[caption id="attachment_480" align="alignnone" width="600"] Off Season Pitchers Work at DBI[/caption] If you stay around baseball long enough you will receive the gift of wisdom from some wise baseball people. Here...
Parents have asked me many questions over the years regarding the struggles of their sons or daughters in an effort to gain solace about sports and its effect on their child. They ask if it is the coach, umpire, fielders, or something else blocking the path to athletic success. Some conversations are more intense than others, to put it mildly.
We want the best for our children and feel the hurt sometimes more than the child. It is easier for parents to look around at other players and make assumptions about a particular team, coach, and school that often are unfounded. Transferring schools is not at all uncommon in this era of youth and high school sports as an answer to perceived unfair treatment or lack of playing time.
In some cases it works out.
Unfortunately this questioning by parents does not go ignored by the child, particularly those in the pre-teen and middle school years – perhaps the most impressionable years of emotional and psychological development – however it is not the prime time for physical growth in most cases. Therein lies a real dilemma for families to ponder, the balance of athletic and emotional maturity.
Three questions to consider:
1. Is it better to begin a sports career with a sound athletic IQ, understanding fundamentals and game strategy, or find the physically successful route first in an attempt to provide immediate happiness for your child? Sometimes both can be attained but often it just cannot, nature must run it’s course!
2. What is the long term goal that you as a parent have in mind for your child? There is nothing wrong with a end goal of professional or maybe Olympic greatness, just keep in mind question 1 and be patient.
3. Are you and your child able to handle adversity well? Are you able to utilize setbacks to increase desire to succeed? Adversity is a part of life both on and off the field of play, if it comes to you and your child, just keep in mind question 2.
4. Are parents putting “deadlines” on their children? Such as, “He has to make the team as a freshman,” or, “He has to sign that National Letter of Intent by November of his Senior year or he won’t get a good offer.” If you are putting pressure on your child with deadlines just remember that everyone has the chance to write their own success story. See questions 1, 2, 3, and be patient.
Excuses are a learning tool for parents and children. Everyone has pulled one out somewhere in their athletic past, it is just human nature:
“It’s too cold, hard to get loose.”
“He has never gotten a fair shot to make the team.”
“The coach has her favorites.”
“I didn’t have enough time to study because my game got over late and I was too tired to study.”
“I threw three innings a couple of days ago and coach put me in again. That’s why I had a bad outing.”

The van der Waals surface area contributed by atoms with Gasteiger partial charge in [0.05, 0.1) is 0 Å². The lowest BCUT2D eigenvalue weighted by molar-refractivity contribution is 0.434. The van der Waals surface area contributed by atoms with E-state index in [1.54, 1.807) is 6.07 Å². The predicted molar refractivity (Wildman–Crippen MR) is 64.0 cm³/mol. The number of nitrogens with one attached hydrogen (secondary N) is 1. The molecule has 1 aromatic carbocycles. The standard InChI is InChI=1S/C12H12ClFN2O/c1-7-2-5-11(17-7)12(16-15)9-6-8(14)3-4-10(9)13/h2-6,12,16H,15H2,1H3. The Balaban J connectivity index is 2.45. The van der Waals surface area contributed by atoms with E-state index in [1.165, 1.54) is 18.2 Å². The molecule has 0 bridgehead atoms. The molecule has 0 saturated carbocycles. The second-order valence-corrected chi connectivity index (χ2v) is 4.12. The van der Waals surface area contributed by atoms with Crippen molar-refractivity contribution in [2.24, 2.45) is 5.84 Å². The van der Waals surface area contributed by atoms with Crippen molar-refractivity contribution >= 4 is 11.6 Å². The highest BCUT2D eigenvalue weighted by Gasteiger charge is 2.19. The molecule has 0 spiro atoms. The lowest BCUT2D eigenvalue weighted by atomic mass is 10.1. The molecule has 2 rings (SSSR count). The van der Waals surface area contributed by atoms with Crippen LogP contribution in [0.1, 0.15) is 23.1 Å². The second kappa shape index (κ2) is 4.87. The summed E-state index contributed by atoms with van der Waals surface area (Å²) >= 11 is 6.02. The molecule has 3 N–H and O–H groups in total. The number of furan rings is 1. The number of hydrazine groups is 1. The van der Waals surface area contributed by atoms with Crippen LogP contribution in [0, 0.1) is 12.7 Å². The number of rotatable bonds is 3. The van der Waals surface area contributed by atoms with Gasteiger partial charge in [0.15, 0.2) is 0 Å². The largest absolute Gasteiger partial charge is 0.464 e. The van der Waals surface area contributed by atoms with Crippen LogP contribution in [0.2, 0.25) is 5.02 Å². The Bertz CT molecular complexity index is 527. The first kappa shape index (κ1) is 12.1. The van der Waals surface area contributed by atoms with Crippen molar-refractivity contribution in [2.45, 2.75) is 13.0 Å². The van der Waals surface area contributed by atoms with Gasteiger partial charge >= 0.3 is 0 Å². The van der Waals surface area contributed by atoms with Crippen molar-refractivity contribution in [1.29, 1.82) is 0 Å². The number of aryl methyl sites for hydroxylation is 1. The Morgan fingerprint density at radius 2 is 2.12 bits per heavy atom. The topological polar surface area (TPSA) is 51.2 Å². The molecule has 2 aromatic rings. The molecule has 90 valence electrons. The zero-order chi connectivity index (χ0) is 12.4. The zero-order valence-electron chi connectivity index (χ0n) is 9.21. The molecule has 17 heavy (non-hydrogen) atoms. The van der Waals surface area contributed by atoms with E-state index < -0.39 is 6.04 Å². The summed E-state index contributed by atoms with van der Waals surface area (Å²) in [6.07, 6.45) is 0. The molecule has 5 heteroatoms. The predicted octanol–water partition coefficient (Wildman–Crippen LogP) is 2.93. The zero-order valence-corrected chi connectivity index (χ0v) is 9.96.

“It is all political – who you know.”
The earlier in life that the excuses become less frequent, the sooner an athlete’s happiness will start.
High School Sports are a transitional time for our children. We go from the “play for fun” years of 8-14 or 15 to the “perform or you will sit on the bench” mindset of varsity high school athletics. Hopefully our children will be mentally strong enough to handle the change from “teach first, win second” to “win first and you will learn as you win!”
My advice to parents who are in the middle of the “high school pressure cooker” is to keep in mind the long term goals of you and your sons or daughters. If they desire to be an intercollegiate student-athlete do your best to see that they act, think and train like one in high school. At all levels of college sports the demands to perform academically as well as athletically require discipline – a discipline that is difficult to explain or duplicate during the high school years. Believe me, I have tried to help athletes with this and it seems like all of them come from first college semester saying, “I know you prepared me but this is really intense work!”, or something to that effect. It can be overwhelming and it will make all of the worries you had in high school laughable.
If you begin to think and act like a college student the high school stuff in front of you will fall into place.
If your child has no desire to play beyond high school then I enthusiastically urge you all to embrace the time you have watching them, driving them to games, practices, team parties, whatever. Allow them and yourselves to enjoy the culmination of weekend soccer tournaments, Little League games, swim meets, all of the fun times that were just that – fun!
I particularly enjoy working with seniors who know they will not be playing in college maybe more than those that know they will because they invariably start thinking like parents and coaches . Conversations become more cerebral and “big picture” and it is good to see them eager to share what they have learned and enjoyed for the past ten or so years. This is a direct testament to their parents who have taught them well. It is always satisfying to see the next generation of teachers come through.